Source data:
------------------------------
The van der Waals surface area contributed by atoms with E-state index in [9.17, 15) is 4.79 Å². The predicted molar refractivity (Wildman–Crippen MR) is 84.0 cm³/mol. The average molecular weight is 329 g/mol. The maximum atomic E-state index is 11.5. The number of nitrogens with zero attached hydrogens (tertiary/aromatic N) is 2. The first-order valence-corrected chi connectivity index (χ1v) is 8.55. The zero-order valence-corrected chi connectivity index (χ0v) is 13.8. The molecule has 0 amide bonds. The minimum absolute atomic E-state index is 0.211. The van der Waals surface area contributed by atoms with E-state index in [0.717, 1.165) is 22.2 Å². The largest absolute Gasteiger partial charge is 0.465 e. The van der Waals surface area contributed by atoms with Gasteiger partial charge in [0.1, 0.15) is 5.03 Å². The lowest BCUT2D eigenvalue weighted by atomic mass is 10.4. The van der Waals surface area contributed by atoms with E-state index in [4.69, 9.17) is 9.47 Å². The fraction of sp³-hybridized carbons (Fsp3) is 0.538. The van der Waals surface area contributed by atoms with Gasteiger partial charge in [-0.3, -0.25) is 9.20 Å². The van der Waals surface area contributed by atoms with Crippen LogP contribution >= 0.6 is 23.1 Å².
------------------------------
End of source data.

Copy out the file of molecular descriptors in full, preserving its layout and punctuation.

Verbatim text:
The van der Waals surface area contributed by atoms with E-state index in [9.17, 15) is 4.79 Å². The predicted molar refractivity (Wildman–Crippen MR) is 84.0 cm³/mol. The average molecular weight is 329 g/mol. The maximum atomic E-state index is 11.5. The number of nitrogens with zero attached hydrogens (tertiary/aromatic N) is 2. The first-order valence-corrected chi connectivity index (χ1v) is 8.55. The zero-order valence-corrected chi connectivity index (χ0v) is 13.8. The molecule has 0 amide bonds. The minimum absolute atomic E-state index is 0.211. The van der Waals surface area contributed by atoms with E-state index in [0.717, 1.165) is 22.2 Å². The largest absolute Gasteiger partial charge is 0.465 e. The van der Waals surface area contributed by atoms with Gasteiger partial charge in [0.1, 0.15) is 5.03 Å². The lowest BCUT2D eigenvalue weighted by atomic mass is 10.4. The van der Waals surface area contributed by atoms with E-state index in [4.69, 9.17) is 9.47 Å². The fraction of sp³-hybridized carbons (Fsp3) is 0.538. The van der Waals surface area contributed by atoms with Gasteiger partial charge in [-0.3, -0.25) is 9.20 Å². The van der Waals surface area contributed by atoms with Crippen LogP contribution >= 0.6 is 23.1 Å².